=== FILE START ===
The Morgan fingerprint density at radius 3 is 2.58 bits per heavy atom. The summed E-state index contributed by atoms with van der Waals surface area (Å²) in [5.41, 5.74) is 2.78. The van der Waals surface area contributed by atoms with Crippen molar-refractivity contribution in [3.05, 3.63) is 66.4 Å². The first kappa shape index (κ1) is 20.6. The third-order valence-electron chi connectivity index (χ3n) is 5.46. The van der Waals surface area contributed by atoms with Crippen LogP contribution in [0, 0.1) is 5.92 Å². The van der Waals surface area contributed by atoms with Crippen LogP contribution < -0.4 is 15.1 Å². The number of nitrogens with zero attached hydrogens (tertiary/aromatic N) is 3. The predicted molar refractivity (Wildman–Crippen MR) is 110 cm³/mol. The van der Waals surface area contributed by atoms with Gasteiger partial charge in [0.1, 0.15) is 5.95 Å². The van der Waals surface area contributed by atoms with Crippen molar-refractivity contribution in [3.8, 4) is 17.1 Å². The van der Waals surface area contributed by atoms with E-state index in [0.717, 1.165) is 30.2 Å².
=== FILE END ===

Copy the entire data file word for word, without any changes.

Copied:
The Morgan fingerprint density at radius 3 is 2.58 bits per heavy atom. The summed E-state index contributed by atoms with van der Waals surface area (Å²) in [5.41, 5.74) is 2.78. The van der Waals surface area contributed by atoms with Crippen molar-refractivity contribution in [3.05, 3.63) is 66.4 Å². The first kappa shape index (κ1) is 20.6. The third-order valence-electron chi connectivity index (χ3n) is 5.46. The van der Waals surface area contributed by atoms with Crippen LogP contribution in [0, 0.1) is 5.92 Å². The van der Waals surface area contributed by atoms with Crippen LogP contribution < -0.4 is 15.1 Å². The number of nitrogens with zero attached hydrogens (tertiary/aromatic N) is 3. The predicted molar refractivity (Wildman–Crippen MR) is 110 cm³/mol. The van der Waals surface area contributed by atoms with Gasteiger partial charge in [0.1, 0.15) is 5.95 Å². The van der Waals surface area contributed by atoms with Crippen molar-refractivity contribution in [3.8, 4) is 17.1 Å². The van der Waals surface area contributed by atoms with E-state index in [0.717, 1.165) is 30.2 Å².